Lessons Learned:

  • Government agencies can use social and behavioral sciences insights to simplify the presentation of complex information in programs and, thus, have more consistency in how individuals choose or make decisions.
  • A central insights from social and behavioral science is that there is not yet consensus on whether people respond to incentives, monetary and non-monetary incentives, as a means of getting individuals to take specific actions. Research to date suggests that people are more likely to take advantage of an incentive if they can benefit immediately from it rather than at a later date, such as is the case with a tax credit. This is an area still ripe for research.
  • Federal, state and local government agencies can incorporate social and behavioral sciences insights into broader evidence-based initiatives, and embed it into the fabric of program and project design for better outcomes for people.

The American Evaluation Association is celebrating Washington Evaluators (WE) Affiliate Week. The contributions all this week to aea365 come from WE Affiliate members. Do you have questions, concerns, kudos, or content to extend this aea365 contribution? Please add them in the comments section for this post on the aea365 webpage so that we may enrich our community of practice. Would you like to submit an aea365 Tip? Please send a note of interest to aea365@eval.org. aea365 is sponsored by the American Evaluation Association and provides a Tip-a-Day by and for evaluators.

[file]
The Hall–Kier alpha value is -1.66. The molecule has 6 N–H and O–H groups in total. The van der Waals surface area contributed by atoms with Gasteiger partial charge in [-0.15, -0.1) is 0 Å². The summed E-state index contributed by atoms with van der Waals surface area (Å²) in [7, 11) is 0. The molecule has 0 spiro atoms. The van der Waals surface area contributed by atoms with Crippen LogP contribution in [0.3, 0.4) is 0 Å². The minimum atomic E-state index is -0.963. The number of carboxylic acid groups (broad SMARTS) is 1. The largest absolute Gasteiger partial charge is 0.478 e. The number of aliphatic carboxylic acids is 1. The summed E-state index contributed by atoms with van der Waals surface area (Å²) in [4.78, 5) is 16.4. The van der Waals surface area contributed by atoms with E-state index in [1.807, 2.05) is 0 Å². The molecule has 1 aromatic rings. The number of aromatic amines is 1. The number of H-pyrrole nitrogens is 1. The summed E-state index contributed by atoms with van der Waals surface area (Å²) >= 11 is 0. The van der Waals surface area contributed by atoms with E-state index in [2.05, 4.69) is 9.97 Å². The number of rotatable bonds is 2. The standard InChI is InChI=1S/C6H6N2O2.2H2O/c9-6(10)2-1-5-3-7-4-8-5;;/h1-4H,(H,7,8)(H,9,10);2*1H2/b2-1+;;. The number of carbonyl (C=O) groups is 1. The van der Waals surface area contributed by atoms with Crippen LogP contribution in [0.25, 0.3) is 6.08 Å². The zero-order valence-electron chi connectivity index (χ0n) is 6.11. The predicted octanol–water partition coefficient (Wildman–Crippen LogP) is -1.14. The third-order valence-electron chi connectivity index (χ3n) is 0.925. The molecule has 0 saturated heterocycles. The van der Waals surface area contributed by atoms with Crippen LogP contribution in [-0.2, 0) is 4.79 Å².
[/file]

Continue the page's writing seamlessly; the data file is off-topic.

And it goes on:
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Hello! I’m Sheila B Robinson, aea365’s Lead Curator and sometimes Saturday contributor, and I have some questions for you today! Back in 2014, I published a similar post about AEA’s Conference History page, and decided it’s time again to ask a few more questions.

Hot Tip: Poke around AEA’s website (or go directly to this link under the “Events” menu) and you’ll find some fascinating trivia about our annual conference. Perhaps some of these burning questions have kept YOU up at night. For instance…

1.) Who was president of AEA in 1988?

2.) In what year was the AEA Annual Conference first held in Washington, DC?

3.) How many different US states and Canadian provinces have hosted the AEA conference?

4.) When was the conference theme: Evaluation and Social Justice?

5.) How many times has the AEA president’s first name been the same as that of a previous AEA president?

6.) Where will Evaluation 2020 be held?

The answers are all there!*

Cool Trick: Want to know about the sessions your favorite evaluator presented in any given year? Curious to see what the hot topics were when the conference theme was Evaluation Quality? Perhaps you have an idea about a new topic and wonder if anyone has presented on it before. Or, you’re just learning something new about evaluation and want to see who the thought leaders on that topic appear to have been over the past few years, so you can follow up on their work or even network with them. You can access conference programs for the last 15 years from the Conference History page for all of this information. Most are even searchable online!

Cooler trick: Want to know how the conference was evaluated and how it performed in any given year? How many evaluators attended in 2003? What do we know about them? How many were students, researchers, professors, or consultants? How many conferences had they attended before? Did they consider themselves novice or expert evaluators? What were their reactions to the conference in that year? Evaluation data and reports are available for several conference years.